Search Results: "C.S. Manegold"


BOOK REVIEW

BIOGRAPHY & MEMOIR
Released: Jan. 1, 2010

"Full of rich historical detail, this is a story that needed to be told."
A history of more than 150 years of slave owners in New England. Read full book review >

BOOK REVIEW

C.S. LEWIS by Michael White
Released: Oct. 1, 2004

"A readable, balanced portrait of a great humanist."
Prolific English biographer White (Leonardo, 2000, etc.) delineates in lively fashion the less than saintly life of the Christian apologist, children's author, Luddite, and fuddy-duddy Oxford don. Read full book review >

BOOK REVIEW

BIOGRAPHY & MEMOIR
Released: March 13, 2013

"Dense for general readers but an excellent scholarly read encompassing new ideas for Lewis devotees or those interested in religious argument."
Christian theologian McGrath (Theology and Ministry/King's College London; Mere Apologetics, 2012, etc.) dissects the life of C.S. Lewis 50 years after the author's death, focusing on how his life was impacted by theology and vice versa. Read full book review >

BOOK REVIEW

C.S. LEWIS'S <i>MERE CHRISTIANITY</i> by George M. Marsden
BIOGRAPHY & MEMOIR
Released: April 1, 2016

"A clear and deeply informed account of a religious work that seems to have no expiration date."
A scholar of religious history rehearses the story of C.S. Lewis' influential disquisition on the commonalities among all Christian believers. Read full book review >

BOOK REVIEW

MURDER OF THE BRIDE by C.S. Challinor
MYSTERY THRILLER
Released: March 8, 2012

"Rex's fifth case (Murder on the Moor, 2011, etc.) is a derivative but pleasant classic English mystery."
Why wouldn't your wedding day be one of the happiest of your life? Read full book review >

BOOK REVIEW

WHAT REMAINS OF HEAVEN by C.S. Harris
MYSTERY THRILLER
Released: Nov. 3, 2009

"The mystery includes a smattering of political and church intrigue among a welter of family ties so intricate that a scorecard might have helped."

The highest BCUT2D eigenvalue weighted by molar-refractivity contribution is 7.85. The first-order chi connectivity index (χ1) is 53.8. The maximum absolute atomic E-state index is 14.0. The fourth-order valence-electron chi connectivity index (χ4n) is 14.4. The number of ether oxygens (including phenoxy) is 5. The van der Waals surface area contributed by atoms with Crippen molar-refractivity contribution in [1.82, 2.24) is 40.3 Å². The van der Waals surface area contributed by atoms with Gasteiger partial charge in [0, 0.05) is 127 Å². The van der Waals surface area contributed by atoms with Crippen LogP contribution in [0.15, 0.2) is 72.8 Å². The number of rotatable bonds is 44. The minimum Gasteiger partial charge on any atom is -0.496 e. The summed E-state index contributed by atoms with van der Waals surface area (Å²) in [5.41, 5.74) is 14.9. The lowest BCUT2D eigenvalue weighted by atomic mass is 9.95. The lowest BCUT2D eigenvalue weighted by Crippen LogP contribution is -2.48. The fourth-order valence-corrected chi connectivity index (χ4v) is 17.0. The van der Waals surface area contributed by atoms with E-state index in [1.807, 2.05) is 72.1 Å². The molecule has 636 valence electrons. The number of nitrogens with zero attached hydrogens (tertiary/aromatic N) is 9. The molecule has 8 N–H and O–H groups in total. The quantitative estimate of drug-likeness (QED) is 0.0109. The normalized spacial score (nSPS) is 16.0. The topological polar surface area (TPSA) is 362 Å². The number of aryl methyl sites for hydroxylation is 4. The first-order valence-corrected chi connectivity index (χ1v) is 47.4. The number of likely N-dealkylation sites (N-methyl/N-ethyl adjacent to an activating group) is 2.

Who killed the cleric in the crypt? Read full book review >

BOOK REVIEW

WHY MERMAIDS SING by C.S. Harris
FICTION & LITERATURE
Released: Nov. 6, 2007

"Harris's third Regency mystery (When Gods Die, 2006, etc.), suspenseful and meticulously researched, should garner this excellent series more devoted fans."
Aristocratic Regency detective Sebastian St. Cyr, Viscount Devlin, solves a series of grisly murders. Read full book review >

BOOK REVIEW

LITTLE TENEMENT ON THE VOLGA by C.S. Walton
NON-FICTION
Released: Feb. 15, 2001

"Maintaining a detailed, personal view, Walton captures much that's vivid about the hardships, ironies, and small victories of life in the far-flung territories of contemporary Russia."
An unusual personal narrative that captures a human portrait of one of the former Soviet Union's castoff satellites. Read full book review >

BOOK REVIEW

Released: Oct. 17, 1985

"Although more an indirect portrait of an Edwardian childhood than a major collection of new stories, Boxen—as Lewis' first and formative imaginary kingdom—should be of interest to Narnia enthusiasts."
Between the ages of seven and 29, C.S. Lewis produced short sketches of an imaginary world named "Boxen"—a cosmos bounded by his older brother Warner's imaginary India on the east and by young Jack's wholly invented Animal-Land on the west. Read full book review >

BOOK REVIEW

Released: Nov. 5, 1969

"Readable and stimulating."
Edited by Clyde S. Kilby, this is an eminently Sastisfying anthology of the "essential wisdom" of the late C.S. Lewis, probably the most available and popular apologist for Christian orthodoxy in our time. Read full book review >

BOOK REVIEW

THE WORLD'S LAST NIGHT by C.S. Lewis
Released: Feb. 10, 1960

"Our current personal and corporate sins get the full treatment, and we shudder in applause."
Any new book by C. S. Lewis (The Screwtape Letters) is bound to receive an eager and curious welcome, eager because he seems to know so surely the state we are in at the moment, a state easier to bear because of the shafts of light his agile mind throws upon it to reveal its real dimensions, and curious because we can never know the direction from which the light may come. Read full book review >